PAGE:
A homeland security detainer likely was invoked to keep Hedayat in custody because, after his Brownsville crossing, an immigration judge ruled him inadmissible “on security grounds”, one government filing said, and also ineligible for any relief for the same reasons. After exhausting his appeals, Hedayat was ordered deported as of April 10, 2018.
We know some of this because Saify’s defense mounted an argument that he may need Hedayat as a defense witness beyond April 2018 and would be denied proper justice if Hedayat were deported. In one of its motions, the U.S. government argued that he would eventually need to be deported “due to national security concerns surrounding Hedayat’s continued presence in the United States, and a significant risk that the Department of Homeland Security will be increasingly unable to effect the removal of Hedayat the longer he remains.”
What It Means
Like others before it, the Saify case serves as a reminder of a national security problem with the southern border that is neither addressed nor acknowledged as well as it should be: That smuggling bridges exist connecting the border to places like Afghanistan and can carry in malevolent actors alongside any benevolent ones.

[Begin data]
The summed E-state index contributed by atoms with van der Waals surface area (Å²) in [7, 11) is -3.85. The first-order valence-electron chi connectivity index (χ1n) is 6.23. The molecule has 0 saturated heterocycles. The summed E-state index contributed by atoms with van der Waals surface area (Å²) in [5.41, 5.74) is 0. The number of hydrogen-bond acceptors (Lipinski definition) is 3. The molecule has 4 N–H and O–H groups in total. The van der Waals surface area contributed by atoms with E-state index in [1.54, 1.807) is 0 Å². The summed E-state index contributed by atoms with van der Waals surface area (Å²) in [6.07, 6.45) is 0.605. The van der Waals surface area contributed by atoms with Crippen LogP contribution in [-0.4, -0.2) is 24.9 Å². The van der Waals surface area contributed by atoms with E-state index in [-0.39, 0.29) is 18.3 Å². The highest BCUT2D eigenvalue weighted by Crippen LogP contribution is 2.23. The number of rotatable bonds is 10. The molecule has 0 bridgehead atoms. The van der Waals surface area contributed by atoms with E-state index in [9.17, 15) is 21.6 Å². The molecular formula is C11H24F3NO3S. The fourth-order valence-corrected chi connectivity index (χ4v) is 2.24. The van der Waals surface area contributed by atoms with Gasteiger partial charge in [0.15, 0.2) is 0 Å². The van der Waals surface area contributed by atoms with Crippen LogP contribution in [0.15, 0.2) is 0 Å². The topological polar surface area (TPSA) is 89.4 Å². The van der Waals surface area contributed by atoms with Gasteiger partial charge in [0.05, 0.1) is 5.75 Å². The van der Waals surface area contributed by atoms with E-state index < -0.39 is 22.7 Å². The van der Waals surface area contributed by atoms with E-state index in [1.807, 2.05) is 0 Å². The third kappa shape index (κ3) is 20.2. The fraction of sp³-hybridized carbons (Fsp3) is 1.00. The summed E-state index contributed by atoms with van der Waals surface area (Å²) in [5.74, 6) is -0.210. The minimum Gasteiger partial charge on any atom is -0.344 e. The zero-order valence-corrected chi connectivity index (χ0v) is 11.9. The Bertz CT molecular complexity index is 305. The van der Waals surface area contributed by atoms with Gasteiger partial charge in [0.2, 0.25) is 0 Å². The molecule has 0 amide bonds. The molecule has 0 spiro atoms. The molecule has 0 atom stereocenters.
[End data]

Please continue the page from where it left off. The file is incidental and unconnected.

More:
But the case also demonstrates that policy choices regarding legal immigration benefits will often drive people to exploit those vulnerabilities at the physical land border, as a logical clandestine alternative, using just this kind of long-haul smuggling.
President Donald Trump has substantially scaled back the special visa program for Afghans and Iraqis alike, on grounds no doubt in line with his administration’s often-stated belief that it must be balanced by a need to reduce America’s risk of harm from when it is inevitably abused. In this case, Hedayat was successfully blocked and filtered out of the system on national security grounds. Even had he become subject to the Trump administration’s bureaucratic constriction of the visa program, Hedayat would not have been stopped, because he knew he could get in over the border for $10,000.
This is a lesson that Congress and the White House should take to heart if they ever choose to more effectively address the long-haul smuggling problem at the border, as I have suggested, in these eight ways.
Todd Bensman is a fellow at the Middle East Forum and a senior national security fellow for the Center for Immigration Studies. Bensman previously led counterterrorism-related intelligence efforts for the Texas Intelligence and Counterterrorism Division (ICD) for nearly a decade.